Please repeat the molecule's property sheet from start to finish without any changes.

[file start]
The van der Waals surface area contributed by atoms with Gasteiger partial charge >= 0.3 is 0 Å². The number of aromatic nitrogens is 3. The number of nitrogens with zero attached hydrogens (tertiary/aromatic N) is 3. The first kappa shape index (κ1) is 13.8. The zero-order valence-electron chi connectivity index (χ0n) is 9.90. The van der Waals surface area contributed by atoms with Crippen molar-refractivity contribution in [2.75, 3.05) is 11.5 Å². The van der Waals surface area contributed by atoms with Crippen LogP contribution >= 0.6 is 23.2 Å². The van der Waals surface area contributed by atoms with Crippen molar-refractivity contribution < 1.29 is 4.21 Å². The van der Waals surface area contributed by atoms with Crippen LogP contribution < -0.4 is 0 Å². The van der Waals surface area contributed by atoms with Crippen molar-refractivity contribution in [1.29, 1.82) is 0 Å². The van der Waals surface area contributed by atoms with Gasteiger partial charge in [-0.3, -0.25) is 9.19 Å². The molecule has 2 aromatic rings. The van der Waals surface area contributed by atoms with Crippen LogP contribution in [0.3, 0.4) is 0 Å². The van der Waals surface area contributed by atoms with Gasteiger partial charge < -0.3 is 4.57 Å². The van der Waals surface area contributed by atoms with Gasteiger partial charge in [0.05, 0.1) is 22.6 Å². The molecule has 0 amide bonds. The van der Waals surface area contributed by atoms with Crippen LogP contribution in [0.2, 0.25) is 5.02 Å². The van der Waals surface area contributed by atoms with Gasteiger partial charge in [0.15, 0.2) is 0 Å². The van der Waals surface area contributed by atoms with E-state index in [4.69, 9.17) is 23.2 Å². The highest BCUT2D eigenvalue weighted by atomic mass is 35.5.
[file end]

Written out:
The van der Waals surface area contributed by atoms with Gasteiger partial charge >= 0.3 is 0 Å². The number of aromatic nitrogens is 3. The number of nitrogens with zero attached hydrogens (tertiary/aromatic N) is 3. The first kappa shape index (κ1) is 13.8. The zero-order valence-electron chi connectivity index (χ0n) is 9.90. The van der Waals surface area contributed by atoms with Crippen molar-refractivity contribution in [2.75, 3.05) is 11.5 Å². The van der Waals surface area contributed by atoms with Crippen LogP contribution >= 0.6 is 23.2 Å². The van der Waals surface area contributed by atoms with Crippen molar-refractivity contribution < 1.29 is 4.21 Å². The van der Waals surface area contributed by atoms with Crippen LogP contribution < -0.4 is 0 Å². The van der Waals surface area contributed by atoms with Crippen molar-refractivity contribution in [1.29, 1.82) is 0 Å². The van der Waals surface area contributed by atoms with Gasteiger partial charge in [-0.3, -0.25) is 9.19 Å². The molecule has 2 aromatic rings. The van der Waals surface area contributed by atoms with Crippen LogP contribution in [0.3, 0.4) is 0 Å². The van der Waals surface area contributed by atoms with Gasteiger partial charge < -0.3 is 4.57 Å². The van der Waals surface area contributed by atoms with Gasteiger partial charge in [0.05, 0.1) is 22.6 Å². The molecule has 0 amide bonds. The van der Waals surface area contributed by atoms with Crippen LogP contribution in [0.2, 0.25) is 5.02 Å². The van der Waals surface area contributed by atoms with Gasteiger partial charge in [0.15, 0.2) is 0 Å². The van der Waals surface area contributed by atoms with E-state index in [4.69, 9.17) is 23.2 Å². The highest BCUT2D eigenvalue weighted by atomic mass is 35.5.